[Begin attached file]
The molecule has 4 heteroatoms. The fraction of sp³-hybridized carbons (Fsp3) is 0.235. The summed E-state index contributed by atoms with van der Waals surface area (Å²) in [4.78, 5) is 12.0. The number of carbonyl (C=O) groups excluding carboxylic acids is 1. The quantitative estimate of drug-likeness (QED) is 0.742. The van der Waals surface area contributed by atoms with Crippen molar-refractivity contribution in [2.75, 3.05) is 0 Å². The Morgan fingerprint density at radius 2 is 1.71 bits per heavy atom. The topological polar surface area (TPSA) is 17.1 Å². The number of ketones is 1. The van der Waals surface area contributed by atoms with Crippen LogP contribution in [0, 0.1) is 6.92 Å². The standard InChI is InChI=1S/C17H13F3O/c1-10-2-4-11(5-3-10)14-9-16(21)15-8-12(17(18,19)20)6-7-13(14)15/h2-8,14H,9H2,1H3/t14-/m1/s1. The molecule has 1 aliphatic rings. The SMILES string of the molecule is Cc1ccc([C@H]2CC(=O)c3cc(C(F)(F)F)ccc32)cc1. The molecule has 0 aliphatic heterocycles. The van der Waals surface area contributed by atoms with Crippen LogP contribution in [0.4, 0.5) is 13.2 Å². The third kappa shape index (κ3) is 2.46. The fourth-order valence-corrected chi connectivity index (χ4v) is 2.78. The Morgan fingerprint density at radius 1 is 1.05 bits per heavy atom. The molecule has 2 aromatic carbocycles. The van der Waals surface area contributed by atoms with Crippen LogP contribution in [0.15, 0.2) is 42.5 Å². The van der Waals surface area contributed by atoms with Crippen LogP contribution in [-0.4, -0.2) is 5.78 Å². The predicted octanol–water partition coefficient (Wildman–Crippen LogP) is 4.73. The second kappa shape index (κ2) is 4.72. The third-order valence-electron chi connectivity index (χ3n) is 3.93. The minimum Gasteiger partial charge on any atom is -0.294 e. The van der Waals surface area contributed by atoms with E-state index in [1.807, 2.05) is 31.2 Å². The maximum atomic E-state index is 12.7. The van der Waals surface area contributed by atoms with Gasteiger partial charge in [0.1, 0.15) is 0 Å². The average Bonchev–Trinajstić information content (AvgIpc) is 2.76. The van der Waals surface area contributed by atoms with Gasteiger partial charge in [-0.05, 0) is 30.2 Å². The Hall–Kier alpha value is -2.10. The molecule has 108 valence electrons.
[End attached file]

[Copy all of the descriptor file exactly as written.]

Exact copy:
The molecule has 4 heteroatoms. The fraction of sp³-hybridized carbons (Fsp3) is 0.235. The summed E-state index contributed by atoms with van der Waals surface area (Å²) in [4.78, 5) is 12.0. The number of carbonyl (C=O) groups excluding carboxylic acids is 1. The quantitative estimate of drug-likeness (QED) is 0.742. The van der Waals surface area contributed by atoms with Crippen molar-refractivity contribution in [2.75, 3.05) is 0 Å². The Morgan fingerprint density at radius 2 is 1.71 bits per heavy atom. The topological polar surface area (TPSA) is 17.1 Å². The number of ketones is 1. The van der Waals surface area contributed by atoms with Crippen LogP contribution in [0, 0.1) is 6.92 Å². The standard InChI is InChI=1S/C17H13F3O/c1-10-2-4-11(5-3-10)14-9-16(21)15-8-12(17(18,19)20)6-7-13(14)15/h2-8,14H,9H2,1H3/t14-/m1/s1. The molecule has 1 aliphatic rings. The SMILES string of the molecule is Cc1ccc([C@H]2CC(=O)c3cc(C(F)(F)F)ccc32)cc1. The molecule has 0 aliphatic heterocycles. The van der Waals surface area contributed by atoms with Crippen LogP contribution in [0.4, 0.5) is 13.2 Å². The third kappa shape index (κ3) is 2.46. The fourth-order valence-corrected chi connectivity index (χ4v) is 2.78. The Morgan fingerprint density at radius 1 is 1.05 bits per heavy atom. The molecule has 2 aromatic carbocycles. The van der Waals surface area contributed by atoms with Crippen LogP contribution in [0.15, 0.2) is 42.5 Å². The van der Waals surface area contributed by atoms with Crippen LogP contribution in [-0.4, -0.2) is 5.78 Å². The predicted octanol–water partition coefficient (Wildman–Crippen LogP) is 4.73. The second kappa shape index (κ2) is 4.72. The third-order valence-electron chi connectivity index (χ3n) is 3.93. The minimum Gasteiger partial charge on any atom is -0.294 e. The van der Waals surface area contributed by atoms with E-state index in [1.807, 2.05) is 31.2 Å². The maximum atomic E-state index is 12.7. The van der Waals surface area contributed by atoms with Gasteiger partial charge in [0.1, 0.15) is 0 Å². The average Bonchev–Trinajstić information content (AvgIpc) is 2.76. The van der Waals surface area contributed by atoms with Gasteiger partial charge in [-0.05, 0) is 30.2 Å². The Hall–Kier alpha value is -2.10. The molecule has 108 valence electrons.